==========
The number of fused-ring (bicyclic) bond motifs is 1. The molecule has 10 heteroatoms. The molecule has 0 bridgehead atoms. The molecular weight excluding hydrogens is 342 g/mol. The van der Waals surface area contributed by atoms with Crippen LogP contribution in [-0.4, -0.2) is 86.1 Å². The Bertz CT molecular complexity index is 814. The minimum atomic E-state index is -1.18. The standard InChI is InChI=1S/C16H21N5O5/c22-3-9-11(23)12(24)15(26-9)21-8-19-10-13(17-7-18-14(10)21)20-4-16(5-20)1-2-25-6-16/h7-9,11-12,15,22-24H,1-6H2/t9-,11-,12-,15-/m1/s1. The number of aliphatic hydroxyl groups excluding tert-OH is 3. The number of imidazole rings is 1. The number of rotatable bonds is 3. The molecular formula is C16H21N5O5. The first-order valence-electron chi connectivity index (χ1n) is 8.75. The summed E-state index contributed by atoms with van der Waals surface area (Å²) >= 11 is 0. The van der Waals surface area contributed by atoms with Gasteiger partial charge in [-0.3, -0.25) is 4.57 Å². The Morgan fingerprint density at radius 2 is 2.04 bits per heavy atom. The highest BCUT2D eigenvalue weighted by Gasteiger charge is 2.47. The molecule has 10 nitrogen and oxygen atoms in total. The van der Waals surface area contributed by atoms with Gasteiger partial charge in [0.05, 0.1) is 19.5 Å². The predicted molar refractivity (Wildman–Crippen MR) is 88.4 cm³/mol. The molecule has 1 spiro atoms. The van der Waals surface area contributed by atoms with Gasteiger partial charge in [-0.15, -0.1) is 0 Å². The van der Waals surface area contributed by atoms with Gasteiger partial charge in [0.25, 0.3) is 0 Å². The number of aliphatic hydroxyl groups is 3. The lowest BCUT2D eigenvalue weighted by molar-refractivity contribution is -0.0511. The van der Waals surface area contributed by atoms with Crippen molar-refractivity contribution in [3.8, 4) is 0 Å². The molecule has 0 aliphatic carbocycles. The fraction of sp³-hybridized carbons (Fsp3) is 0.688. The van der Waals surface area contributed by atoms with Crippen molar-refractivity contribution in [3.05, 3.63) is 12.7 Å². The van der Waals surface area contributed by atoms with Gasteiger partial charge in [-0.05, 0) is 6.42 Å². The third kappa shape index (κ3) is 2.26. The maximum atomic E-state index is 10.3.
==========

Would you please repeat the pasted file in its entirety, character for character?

The number of fused-ring (bicyclic) bond motifs is 1. The molecule has 10 heteroatoms. The molecule has 0 bridgehead atoms. The molecular weight excluding hydrogens is 342 g/mol. The van der Waals surface area contributed by atoms with Crippen LogP contribution in [-0.4, -0.2) is 86.1 Å². The Bertz CT molecular complexity index is 814. The minimum atomic E-state index is -1.18. The standard InChI is InChI=1S/C16H21N5O5/c22-3-9-11(23)12(24)15(26-9)21-8-19-10-13(17-7-18-14(10)21)20-4-16(5-20)1-2-25-6-16/h7-9,11-12,15,22-24H,1-6H2/t9-,11-,12-,15-/m1/s1. The number of aliphatic hydroxyl groups excluding tert-OH is 3. The number of imidazole rings is 1. The number of rotatable bonds is 3. The molecular formula is C16H21N5O5. The first-order valence-electron chi connectivity index (χ1n) is 8.75. The summed E-state index contributed by atoms with van der Waals surface area (Å²) >= 11 is 0. The van der Waals surface area contributed by atoms with Gasteiger partial charge in [-0.3, -0.25) is 4.57 Å². The Morgan fingerprint density at radius 2 is 2.04 bits per heavy atom. The highest BCUT2D eigenvalue weighted by Gasteiger charge is 2.47. The molecule has 10 nitrogen and oxygen atoms in total. The van der Waals surface area contributed by atoms with Gasteiger partial charge in [0.05, 0.1) is 19.5 Å². The predicted molar refractivity (Wildman–Crippen MR) is 88.4 cm³/mol. The molecule has 1 spiro atoms. The van der Waals surface area contributed by atoms with Gasteiger partial charge in [-0.15, -0.1) is 0 Å². The van der Waals surface area contributed by atoms with Gasteiger partial charge in [0.25, 0.3) is 0 Å². The number of aliphatic hydroxyl groups is 3. The lowest BCUT2D eigenvalue weighted by molar-refractivity contribution is -0.0511. The van der Waals surface area contributed by atoms with Crippen molar-refractivity contribution in [3.8, 4) is 0 Å². The molecule has 0 aliphatic carbocycles. The fraction of sp³-hybridized carbons (Fsp3) is 0.688. The van der Waals surface area contributed by atoms with Crippen molar-refractivity contribution in [3.05, 3.63) is 12.7 Å². The van der Waals surface area contributed by atoms with Gasteiger partial charge in [-0.05, 0) is 6.42 Å². The third kappa shape index (κ3) is 2.26. The maximum atomic E-state index is 10.3.